God Moves Mysteriously

Therefore, God has highly exalted him and bestowed on him the name that is above every name, so that at the name of Jesus every knee should bow, in heaven and on earth and under the earth, and every tongue confess that Jesus Christ is Lord, to the glory of God the Father.  Philippians 2:9–11

Our Lord has always delighted to show his power through apparent defeat. He makes tactical retreats to win strategic victories. Jacob’s son Joseph was promised glory and power in his dream (Genesis 37:5–11). But to achieve that victory he had to become a slave in Egypt. And as if that were not enough, when his conditions improved because of his integrity, he was made worse than a slave — a prisoner.

But it was all planned. For there in prison he met Pharaoh’s butler, who eventually brought him to Pharaoh who put him over Egypt. What an unlikely route to glory!

But that is God’s way — even for his Son. Who also emptied himself and took the form of a slave. Worse than a slave — a prisoner — and was executed. But like Joseph, he kept his integrity. “Therefore God has highly exalted him and bestowed on him the name that is above every name, so that at the name of Jesus every knee should bow” (Philippians 2:9–10).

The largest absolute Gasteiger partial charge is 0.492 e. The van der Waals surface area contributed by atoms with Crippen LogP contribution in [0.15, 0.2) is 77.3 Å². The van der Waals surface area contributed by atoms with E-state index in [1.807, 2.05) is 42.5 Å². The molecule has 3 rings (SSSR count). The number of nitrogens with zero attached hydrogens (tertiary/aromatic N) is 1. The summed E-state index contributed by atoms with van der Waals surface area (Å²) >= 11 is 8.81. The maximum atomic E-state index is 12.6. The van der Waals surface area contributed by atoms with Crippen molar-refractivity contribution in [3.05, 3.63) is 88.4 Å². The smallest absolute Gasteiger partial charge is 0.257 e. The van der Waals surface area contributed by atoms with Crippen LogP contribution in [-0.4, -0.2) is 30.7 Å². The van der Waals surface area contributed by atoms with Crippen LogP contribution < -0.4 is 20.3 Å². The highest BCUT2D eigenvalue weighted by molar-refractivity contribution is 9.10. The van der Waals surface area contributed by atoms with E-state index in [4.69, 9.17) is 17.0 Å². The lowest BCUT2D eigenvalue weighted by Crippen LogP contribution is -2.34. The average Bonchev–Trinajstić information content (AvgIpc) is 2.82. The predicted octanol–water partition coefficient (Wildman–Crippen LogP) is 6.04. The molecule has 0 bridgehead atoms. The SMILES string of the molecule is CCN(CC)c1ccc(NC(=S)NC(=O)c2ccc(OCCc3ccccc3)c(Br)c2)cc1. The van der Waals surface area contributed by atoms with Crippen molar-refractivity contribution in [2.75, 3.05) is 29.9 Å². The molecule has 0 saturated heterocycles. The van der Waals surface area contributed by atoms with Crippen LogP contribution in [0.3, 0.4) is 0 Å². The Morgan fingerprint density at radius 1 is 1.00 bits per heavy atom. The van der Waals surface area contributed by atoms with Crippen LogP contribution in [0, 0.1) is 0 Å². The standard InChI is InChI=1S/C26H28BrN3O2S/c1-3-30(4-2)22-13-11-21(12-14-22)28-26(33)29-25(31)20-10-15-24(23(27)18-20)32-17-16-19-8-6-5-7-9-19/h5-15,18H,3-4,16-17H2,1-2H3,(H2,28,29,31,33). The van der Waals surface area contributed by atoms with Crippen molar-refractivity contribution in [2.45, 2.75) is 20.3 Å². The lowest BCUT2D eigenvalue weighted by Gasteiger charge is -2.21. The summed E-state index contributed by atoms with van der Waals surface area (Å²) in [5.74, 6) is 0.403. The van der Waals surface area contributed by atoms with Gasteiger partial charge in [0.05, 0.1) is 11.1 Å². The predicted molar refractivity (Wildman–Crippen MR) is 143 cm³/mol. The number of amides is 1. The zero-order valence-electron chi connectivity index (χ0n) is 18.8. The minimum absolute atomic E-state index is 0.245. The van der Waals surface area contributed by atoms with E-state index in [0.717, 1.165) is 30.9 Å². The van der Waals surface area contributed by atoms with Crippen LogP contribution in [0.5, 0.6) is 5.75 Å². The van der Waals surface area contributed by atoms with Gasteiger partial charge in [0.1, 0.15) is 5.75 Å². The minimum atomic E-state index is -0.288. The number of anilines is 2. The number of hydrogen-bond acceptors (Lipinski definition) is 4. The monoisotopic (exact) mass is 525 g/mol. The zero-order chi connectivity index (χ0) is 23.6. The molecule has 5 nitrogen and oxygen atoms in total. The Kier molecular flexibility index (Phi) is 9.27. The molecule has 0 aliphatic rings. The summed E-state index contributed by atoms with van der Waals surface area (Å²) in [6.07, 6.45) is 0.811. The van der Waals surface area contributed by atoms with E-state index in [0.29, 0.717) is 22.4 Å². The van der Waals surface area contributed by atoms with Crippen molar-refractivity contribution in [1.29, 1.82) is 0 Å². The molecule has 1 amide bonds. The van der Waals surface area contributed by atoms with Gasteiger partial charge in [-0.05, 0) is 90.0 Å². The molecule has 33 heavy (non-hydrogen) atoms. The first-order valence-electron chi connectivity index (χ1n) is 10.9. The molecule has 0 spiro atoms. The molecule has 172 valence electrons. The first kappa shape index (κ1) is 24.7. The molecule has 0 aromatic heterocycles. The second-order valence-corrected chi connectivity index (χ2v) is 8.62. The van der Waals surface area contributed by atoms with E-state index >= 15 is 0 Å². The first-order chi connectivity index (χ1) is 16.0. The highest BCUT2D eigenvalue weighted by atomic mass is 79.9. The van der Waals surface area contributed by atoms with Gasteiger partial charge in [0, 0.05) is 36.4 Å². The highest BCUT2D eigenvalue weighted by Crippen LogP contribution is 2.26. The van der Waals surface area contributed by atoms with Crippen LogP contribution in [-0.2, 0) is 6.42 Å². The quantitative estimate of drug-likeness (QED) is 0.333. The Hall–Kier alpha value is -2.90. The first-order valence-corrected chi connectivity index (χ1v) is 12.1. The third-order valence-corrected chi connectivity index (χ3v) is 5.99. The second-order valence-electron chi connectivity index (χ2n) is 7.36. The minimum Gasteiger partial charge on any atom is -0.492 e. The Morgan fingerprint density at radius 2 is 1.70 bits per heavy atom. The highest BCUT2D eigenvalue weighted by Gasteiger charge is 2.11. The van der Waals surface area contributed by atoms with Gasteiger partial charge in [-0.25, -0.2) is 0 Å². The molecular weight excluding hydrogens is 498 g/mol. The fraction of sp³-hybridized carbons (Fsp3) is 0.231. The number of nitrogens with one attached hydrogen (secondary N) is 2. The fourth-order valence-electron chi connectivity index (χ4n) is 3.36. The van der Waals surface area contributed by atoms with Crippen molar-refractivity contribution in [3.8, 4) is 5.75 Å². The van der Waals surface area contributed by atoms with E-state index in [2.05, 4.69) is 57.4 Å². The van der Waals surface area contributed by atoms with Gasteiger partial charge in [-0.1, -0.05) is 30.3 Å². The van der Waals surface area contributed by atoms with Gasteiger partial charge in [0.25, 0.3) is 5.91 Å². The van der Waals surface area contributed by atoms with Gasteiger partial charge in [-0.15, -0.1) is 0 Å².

Christmas was God’s most successful setback. And this is God’s way for us too. We are promised glory — if we will suffer with him (Romans 8:17). The way up is down. The way forward is backward. The way to success is through divinely appointed setbacks. They will look and feel like failure many times. But if Joseph and Jesus teach us anything this Christmas it is this: “God meant it for good!” (Genesis 50:20).

The Child of Bethlehem would eventually overcome death — He did it by dying. For our sake He suffered and died going to the other side to open the way for us. We celebrate His birth, because of what He did to death — not just any death — my death

Mark Gade—for the CtK E-newsletter

You fearful saints fresh courage take
The clouds you so much dread
Are big with mercy and will break
In blessings on your head                                                                                                                 

William Cowper 1774